"What I have learned about Americans is they are very sensitive on money," Baretzky added. "If the spectators don’t come anymore the promoters will think very quickly about how they have to react to make it attractive and socially acceptable. And that’s the key. Not only environmentally, but socially acceptable."

Baretzky is a believer in improving efficiency in all areas and he’s convinced that fuel technology, a subject he’s deeply familiar with, will continue to get better.

© Audi
"One thing is sure, there will not be one single answer to running out of fuel," he remarked. "We have to find different solutions for different demands. One will be fuel. The other will be different engines or technology in engines. The third may be some kind of hybrid or electric car of smaller dimensions than most people believe because a lot of research work is being done."

But Baretzky sees no future in the masses of environmentally unfriendly spent batteries that would be created by fleets of electric cars.

"It’s clear to engineers that electric cars can be worse for the environment," he shrugged.

"This is maybe a point where we really need the politicians and political decisions," Baretzky added. "Bush made a silly decision with a law that requires something like fifty percent of fuel from ethanol in 2020. That would kill the world. Obama has to stop that and he will do that I’m sure."

Many people don’t recognize the contribution companies like Audi are making to improving the environment. Fuel stratified or direct petrol injection (FSI), for example, was introduced by Audi with its R8 at Le Mans in 2001 and the system is now standard in most Audi production cars.

"We are saving the world more than we are killing it," Baretzky declared. "I made a presentation last year about the R10 and its efficiency and when we were finished a young girl, an ecologist, came to me and said, ’How can you sleep at night with all the CO2 your engines are producing?’ And I said, ’I’m sleeping extremely well and I can tell you why.’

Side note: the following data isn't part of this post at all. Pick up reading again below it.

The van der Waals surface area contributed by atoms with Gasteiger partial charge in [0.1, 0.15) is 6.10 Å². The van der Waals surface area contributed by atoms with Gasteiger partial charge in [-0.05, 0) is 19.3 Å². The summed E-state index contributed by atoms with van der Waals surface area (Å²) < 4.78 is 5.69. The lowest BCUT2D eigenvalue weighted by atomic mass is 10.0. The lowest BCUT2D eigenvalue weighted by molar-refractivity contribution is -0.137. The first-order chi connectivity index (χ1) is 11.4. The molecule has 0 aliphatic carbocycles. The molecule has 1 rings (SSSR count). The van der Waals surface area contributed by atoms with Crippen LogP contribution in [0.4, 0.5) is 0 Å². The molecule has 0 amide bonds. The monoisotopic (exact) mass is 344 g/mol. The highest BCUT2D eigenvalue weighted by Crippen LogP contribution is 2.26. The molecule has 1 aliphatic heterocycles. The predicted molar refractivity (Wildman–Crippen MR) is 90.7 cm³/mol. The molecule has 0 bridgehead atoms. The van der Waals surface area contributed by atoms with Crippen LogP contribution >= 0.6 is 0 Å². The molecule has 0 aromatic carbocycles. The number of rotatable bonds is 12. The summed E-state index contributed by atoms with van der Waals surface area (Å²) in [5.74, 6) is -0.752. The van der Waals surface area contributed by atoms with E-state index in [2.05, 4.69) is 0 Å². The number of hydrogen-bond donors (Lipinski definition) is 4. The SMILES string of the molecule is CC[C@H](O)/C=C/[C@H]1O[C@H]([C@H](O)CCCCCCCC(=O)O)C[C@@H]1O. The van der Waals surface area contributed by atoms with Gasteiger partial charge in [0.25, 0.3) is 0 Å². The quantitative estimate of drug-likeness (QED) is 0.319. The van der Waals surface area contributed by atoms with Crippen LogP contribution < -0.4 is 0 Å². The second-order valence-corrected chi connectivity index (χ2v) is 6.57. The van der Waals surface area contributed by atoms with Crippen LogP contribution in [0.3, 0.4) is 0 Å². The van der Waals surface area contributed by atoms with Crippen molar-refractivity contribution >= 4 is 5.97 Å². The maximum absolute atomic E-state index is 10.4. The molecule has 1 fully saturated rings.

"In 2001 we introduced FSI technology at Le Mans. The benefit was an increased performance and reduction in consumption by ten percent. In 2006 the VW Group introduced this technology over all its gasoline engines and 3 million of these engines have been sold each year. If you calculate that the average car goes 10,000 kilometers per year with a reduction in consumption by ten percent thanks to FSI then in three years more than 3 billion liters of fuel have been saved. So now you know why I sleep well.

"We have to be aware of that and we have to tell it to the public," Baretzky added.

© Audi
Baretzky is convinced many of today’s fledgling energy industries that are tapping into green and solar technologies will boom in the years ahead.

"Altogether, everything we’ve seen over the past few years has created a mentality, specifically in America, that energy and mobility has a higher value than it had before," Baretzky said. "In the bad, old days gasoline was for free, more or less. Nobody cared when a gallon cost $1.40.

"America lost its feeling for energy when central heating came. Before that you had to go down into a cave and bring up the coal. You felt the use of the energy and now you just turn the switch or it operates automatically and you’re warm or cold. I believe this mentality is about to change in America much more quickly than you expect. It’s really fascinating.

"It’s my personal opinion that it will bring a new economic cycle. Instead of selling cars, which they can’t because they don’t do a good job of building them, they will make technology for energy-saving and things like that. It will be a huge market."

All this strikes a sharp contrast to the feeble excuse for thinking that’s trickled out of Detroit over the past forty years. Equally important is the fact that it’s what motor racing was always about--improving the breed rather than building fleets of spec cars. As I’ve written repeatedly in this space and elsewhere, if America’s sanctioning bodies want to recreate the sport as a driving force for 21st century technology they need to learn the lessons provided by Audi’s Le Mans cars and put that kind of progressive thinking into action.

Auto Racing ~ Gordon Kirby
Copyright 2009 ~ All Rights Reserved